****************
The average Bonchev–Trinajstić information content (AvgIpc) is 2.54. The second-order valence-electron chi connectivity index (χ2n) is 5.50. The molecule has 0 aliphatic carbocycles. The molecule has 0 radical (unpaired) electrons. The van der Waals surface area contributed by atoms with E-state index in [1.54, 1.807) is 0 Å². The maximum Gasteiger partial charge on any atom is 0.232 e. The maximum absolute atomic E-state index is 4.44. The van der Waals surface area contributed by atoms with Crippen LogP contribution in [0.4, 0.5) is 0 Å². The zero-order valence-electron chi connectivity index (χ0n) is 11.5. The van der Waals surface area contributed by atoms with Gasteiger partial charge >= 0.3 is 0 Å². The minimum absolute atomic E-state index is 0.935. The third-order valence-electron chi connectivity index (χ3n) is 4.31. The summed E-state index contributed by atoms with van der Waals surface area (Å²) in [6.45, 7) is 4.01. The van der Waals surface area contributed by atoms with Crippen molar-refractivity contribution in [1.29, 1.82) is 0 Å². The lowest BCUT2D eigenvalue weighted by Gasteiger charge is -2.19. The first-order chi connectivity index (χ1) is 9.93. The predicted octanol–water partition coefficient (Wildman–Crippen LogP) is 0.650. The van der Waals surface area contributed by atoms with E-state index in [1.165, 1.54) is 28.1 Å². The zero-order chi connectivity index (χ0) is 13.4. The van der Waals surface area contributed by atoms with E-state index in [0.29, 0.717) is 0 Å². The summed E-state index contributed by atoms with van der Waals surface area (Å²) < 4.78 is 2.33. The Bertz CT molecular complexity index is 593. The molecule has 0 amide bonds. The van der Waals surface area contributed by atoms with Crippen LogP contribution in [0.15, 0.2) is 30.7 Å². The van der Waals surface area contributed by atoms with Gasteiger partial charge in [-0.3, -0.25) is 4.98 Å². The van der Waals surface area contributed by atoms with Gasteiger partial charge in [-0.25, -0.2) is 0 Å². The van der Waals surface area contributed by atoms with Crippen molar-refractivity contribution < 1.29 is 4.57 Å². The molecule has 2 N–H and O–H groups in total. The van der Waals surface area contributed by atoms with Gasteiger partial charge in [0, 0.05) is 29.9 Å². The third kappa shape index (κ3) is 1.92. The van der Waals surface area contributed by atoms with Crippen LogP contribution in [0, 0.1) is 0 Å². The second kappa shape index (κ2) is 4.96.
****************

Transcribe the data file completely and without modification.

The average Bonchev–Trinajstić information content (AvgIpc) is 2.54. The second-order valence-electron chi connectivity index (χ2n) is 5.50. The molecule has 0 aliphatic carbocycles. The molecule has 0 radical (unpaired) electrons. The van der Waals surface area contributed by atoms with E-state index in [1.54, 1.807) is 0 Å². The maximum Gasteiger partial charge on any atom is 0.232 e. The maximum absolute atomic E-state index is 4.44. The van der Waals surface area contributed by atoms with Crippen LogP contribution in [0.4, 0.5) is 0 Å². The zero-order valence-electron chi connectivity index (χ0n) is 11.5. The van der Waals surface area contributed by atoms with Gasteiger partial charge >= 0.3 is 0 Å². The minimum absolute atomic E-state index is 0.935. The third-order valence-electron chi connectivity index (χ3n) is 4.31. The summed E-state index contributed by atoms with van der Waals surface area (Å²) in [6.45, 7) is 4.01. The van der Waals surface area contributed by atoms with Crippen molar-refractivity contribution in [1.29, 1.82) is 0 Å². The lowest BCUT2D eigenvalue weighted by Gasteiger charge is -2.19. The first-order chi connectivity index (χ1) is 9.93. The predicted octanol–water partition coefficient (Wildman–Crippen LogP) is 0.650. The van der Waals surface area contributed by atoms with E-state index in [1.165, 1.54) is 28.1 Å². The zero-order chi connectivity index (χ0) is 13.4. The van der Waals surface area contributed by atoms with E-state index in [0.29, 0.717) is 0 Å². The summed E-state index contributed by atoms with van der Waals surface area (Å²) < 4.78 is 2.33. The Bertz CT molecular complexity index is 593. The molecule has 0 amide bonds. The van der Waals surface area contributed by atoms with Crippen LogP contribution in [0.15, 0.2) is 30.7 Å². The van der Waals surface area contributed by atoms with Gasteiger partial charge in [-0.3, -0.25) is 4.98 Å². The van der Waals surface area contributed by atoms with Gasteiger partial charge in [-0.25, -0.2) is 0 Å². The van der Waals surface area contributed by atoms with Crippen molar-refractivity contribution < 1.29 is 4.57 Å². The molecule has 2 N–H and O–H groups in total. The van der Waals surface area contributed by atoms with Gasteiger partial charge in [0, 0.05) is 29.9 Å². The third kappa shape index (κ3) is 1.92. The van der Waals surface area contributed by atoms with Crippen LogP contribution in [0, 0.1) is 0 Å². The second kappa shape index (κ2) is 4.96.